The European Commission has taken the first steps in legal infraction against the UK government in relation to the burning of blanket bog in Special Areas of Conservation.

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Meanwhile in Malta, endangered turtle doves have been slaughtered on an industrial scale. Chris Packham exposed how the slaughter also includes cuckoos and bee eaters. See more at #wheredovesdie

A new study shows how the pet trade is driving down Indonesia’s wild bird populations. After watching Disney’s Zootropolis, fans in China have flocked to snatch up rare fennec foxes.

Soon after a rhino was shot dead by poachers in India (hours after a British royal visit), South Africa announced it would not be proposing a legal trade in rhino horn. Southern Africa has been identified as a new poaching hotspot for elephants.

Malaysia has destroyed a 9.5 tonne horde of ivory. Arnold Schwarzenegger has also been destroying ivory. Today, Kenya will burn a 105 tonne stockpile of ivory. Dr Paula Kahumbu explains why this is a good idea.

Talking Points

Translocation explained.

Wild animals avoid the roads that tourists use to see them.

Hiker who fell and cut her knee on Wicklow Way wins €40,000 damages.

Moose respond to climate change by transforming Alaska’s tundra.

Researchers hope to “assist evolution” by creating hardier corals and tougher trees.

Rising C02 levels have “greened the planet”.

Politicians are trying to sell public lands in the United States.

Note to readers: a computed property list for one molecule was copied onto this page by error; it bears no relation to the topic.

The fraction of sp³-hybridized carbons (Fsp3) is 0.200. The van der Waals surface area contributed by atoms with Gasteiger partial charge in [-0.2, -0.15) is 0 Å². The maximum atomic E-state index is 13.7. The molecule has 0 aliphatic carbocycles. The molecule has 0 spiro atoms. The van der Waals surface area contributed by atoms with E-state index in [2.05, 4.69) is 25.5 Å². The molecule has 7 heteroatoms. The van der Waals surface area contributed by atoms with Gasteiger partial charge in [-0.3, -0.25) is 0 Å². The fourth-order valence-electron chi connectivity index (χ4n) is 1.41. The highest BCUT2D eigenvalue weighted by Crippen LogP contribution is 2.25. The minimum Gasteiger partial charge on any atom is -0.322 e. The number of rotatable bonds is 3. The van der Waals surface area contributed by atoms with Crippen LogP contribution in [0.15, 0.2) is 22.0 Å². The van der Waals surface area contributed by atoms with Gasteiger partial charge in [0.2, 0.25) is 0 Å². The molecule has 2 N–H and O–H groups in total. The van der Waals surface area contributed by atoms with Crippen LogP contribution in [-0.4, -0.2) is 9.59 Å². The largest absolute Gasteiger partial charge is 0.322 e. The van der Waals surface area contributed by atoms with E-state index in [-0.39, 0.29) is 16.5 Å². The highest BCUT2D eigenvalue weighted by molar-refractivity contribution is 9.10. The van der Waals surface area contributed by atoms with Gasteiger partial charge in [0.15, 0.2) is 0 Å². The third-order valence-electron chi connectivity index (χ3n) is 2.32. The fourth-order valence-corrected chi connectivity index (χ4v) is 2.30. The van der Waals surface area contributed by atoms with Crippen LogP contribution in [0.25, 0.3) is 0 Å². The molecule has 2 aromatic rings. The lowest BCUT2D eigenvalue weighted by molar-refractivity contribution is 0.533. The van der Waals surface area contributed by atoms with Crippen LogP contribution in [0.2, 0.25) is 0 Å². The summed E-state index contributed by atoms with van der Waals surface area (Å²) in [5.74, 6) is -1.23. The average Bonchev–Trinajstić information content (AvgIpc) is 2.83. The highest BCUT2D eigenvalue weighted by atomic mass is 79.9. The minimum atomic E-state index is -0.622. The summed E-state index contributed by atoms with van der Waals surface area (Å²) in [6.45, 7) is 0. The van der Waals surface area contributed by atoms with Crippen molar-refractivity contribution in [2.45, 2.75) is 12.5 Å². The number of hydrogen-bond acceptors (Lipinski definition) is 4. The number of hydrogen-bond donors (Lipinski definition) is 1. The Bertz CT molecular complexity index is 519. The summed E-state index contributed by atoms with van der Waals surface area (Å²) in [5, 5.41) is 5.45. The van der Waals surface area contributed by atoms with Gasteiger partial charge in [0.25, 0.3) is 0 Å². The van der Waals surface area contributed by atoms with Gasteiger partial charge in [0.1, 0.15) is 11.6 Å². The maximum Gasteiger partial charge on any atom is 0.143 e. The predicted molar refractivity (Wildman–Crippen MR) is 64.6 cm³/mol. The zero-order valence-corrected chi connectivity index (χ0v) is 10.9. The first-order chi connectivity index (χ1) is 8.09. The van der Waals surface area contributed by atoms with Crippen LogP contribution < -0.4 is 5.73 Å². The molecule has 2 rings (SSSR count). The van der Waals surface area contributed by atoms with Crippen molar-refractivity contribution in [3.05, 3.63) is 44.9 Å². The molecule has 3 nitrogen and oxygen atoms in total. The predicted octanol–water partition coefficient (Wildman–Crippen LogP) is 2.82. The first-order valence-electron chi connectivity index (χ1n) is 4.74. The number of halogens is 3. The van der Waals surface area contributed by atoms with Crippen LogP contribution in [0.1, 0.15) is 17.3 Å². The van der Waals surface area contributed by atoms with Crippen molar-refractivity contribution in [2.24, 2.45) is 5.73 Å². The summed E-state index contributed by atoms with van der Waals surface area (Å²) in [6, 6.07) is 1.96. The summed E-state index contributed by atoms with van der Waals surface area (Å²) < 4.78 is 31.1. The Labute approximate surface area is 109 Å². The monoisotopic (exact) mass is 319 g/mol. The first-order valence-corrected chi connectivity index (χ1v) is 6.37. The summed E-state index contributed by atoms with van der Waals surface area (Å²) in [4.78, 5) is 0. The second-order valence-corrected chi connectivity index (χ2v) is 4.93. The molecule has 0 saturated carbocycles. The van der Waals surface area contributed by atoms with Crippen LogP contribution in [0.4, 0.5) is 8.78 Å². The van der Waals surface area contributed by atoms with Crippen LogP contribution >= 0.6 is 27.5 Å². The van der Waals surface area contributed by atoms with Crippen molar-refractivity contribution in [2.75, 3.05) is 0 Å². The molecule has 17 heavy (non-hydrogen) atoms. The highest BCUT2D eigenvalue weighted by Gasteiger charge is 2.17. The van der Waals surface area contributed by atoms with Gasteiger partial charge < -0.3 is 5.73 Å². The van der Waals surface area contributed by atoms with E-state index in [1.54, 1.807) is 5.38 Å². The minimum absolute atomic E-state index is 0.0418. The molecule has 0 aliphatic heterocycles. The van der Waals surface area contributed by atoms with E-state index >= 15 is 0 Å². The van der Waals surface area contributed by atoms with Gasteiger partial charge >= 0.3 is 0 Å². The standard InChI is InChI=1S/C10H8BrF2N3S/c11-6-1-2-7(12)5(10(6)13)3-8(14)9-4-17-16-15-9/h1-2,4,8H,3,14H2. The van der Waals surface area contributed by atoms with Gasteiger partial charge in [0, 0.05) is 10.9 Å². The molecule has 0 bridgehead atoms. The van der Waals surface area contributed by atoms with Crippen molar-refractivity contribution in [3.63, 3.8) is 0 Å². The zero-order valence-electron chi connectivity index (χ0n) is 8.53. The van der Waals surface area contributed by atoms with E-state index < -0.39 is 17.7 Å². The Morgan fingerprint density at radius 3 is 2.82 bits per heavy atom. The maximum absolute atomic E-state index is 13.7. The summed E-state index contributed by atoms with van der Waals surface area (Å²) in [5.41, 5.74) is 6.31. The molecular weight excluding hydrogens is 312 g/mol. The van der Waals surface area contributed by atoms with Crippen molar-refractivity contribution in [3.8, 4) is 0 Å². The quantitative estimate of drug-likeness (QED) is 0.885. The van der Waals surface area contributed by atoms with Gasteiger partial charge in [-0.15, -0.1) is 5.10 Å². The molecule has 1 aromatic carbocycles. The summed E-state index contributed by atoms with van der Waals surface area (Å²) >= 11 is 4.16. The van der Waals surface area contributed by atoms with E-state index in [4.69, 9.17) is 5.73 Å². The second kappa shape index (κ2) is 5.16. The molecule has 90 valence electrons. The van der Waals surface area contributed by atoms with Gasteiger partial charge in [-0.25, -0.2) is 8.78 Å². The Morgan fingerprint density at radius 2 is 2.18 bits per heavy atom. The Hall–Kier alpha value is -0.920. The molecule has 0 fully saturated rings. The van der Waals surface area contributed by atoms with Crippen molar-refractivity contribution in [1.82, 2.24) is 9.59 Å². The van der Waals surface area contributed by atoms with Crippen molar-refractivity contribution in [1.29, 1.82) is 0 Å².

Is tourism putting Antarctic ecosystems at risk?

How to travel your planet without destroying it.

Microplastics: which brands are safe to use?

Environmental accomplishments since the first Earth Day 46 years ago.

Disney pledge to “reverse the decline”, Apple donates to WWF, and major companies renew call for US climate action and rapid transition to a low-carbon future.

Nearly half of all UNESCO natural World Heritage sites are threatened by harmful industrial activities.

US wildlife agencies are underfunded, while UK’s environment department is “hollowed out”.

Nations sign historic Paris climate change deal, while world scientists join forces on major 1.5°C climate change report.

Oceans

Almost 93% of reefs on the Great Barrier Reef have been hit by bleaching. Michael Slezak explained the ongoing struggle between our planet’s largest living structure and a handful of mining corporations. David Attenborough’s three-part documentary on the subject has now reached Australian viewers.

A study found that plankton decline was hitting the marine food chain.

20 April marked six years since the BP oil disaster. Some used it as an opportunity to spotlight the largest restoration effort in American history, while others pointed out the hundreds of baby dolphin deaths linked to it.

Seismic testing for fossil fuels was condemned by Senator Cory Brooker, while Green politicians were alarmed to find a river on fire in Australia – near a fracking site.

Urban Rewilding

Los Angeles are launching the world’s largest urban wildlife study.

The Nature of Cities explained the ins and outs of linear parks.

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London’s National Park City campaign showed enthusiasm for rewilding.

Adam Cormack pointed out that the vote to make sustainable urban drainage systems a default option was good news for urban rewilding.

Vancouver is going wild for rewilding.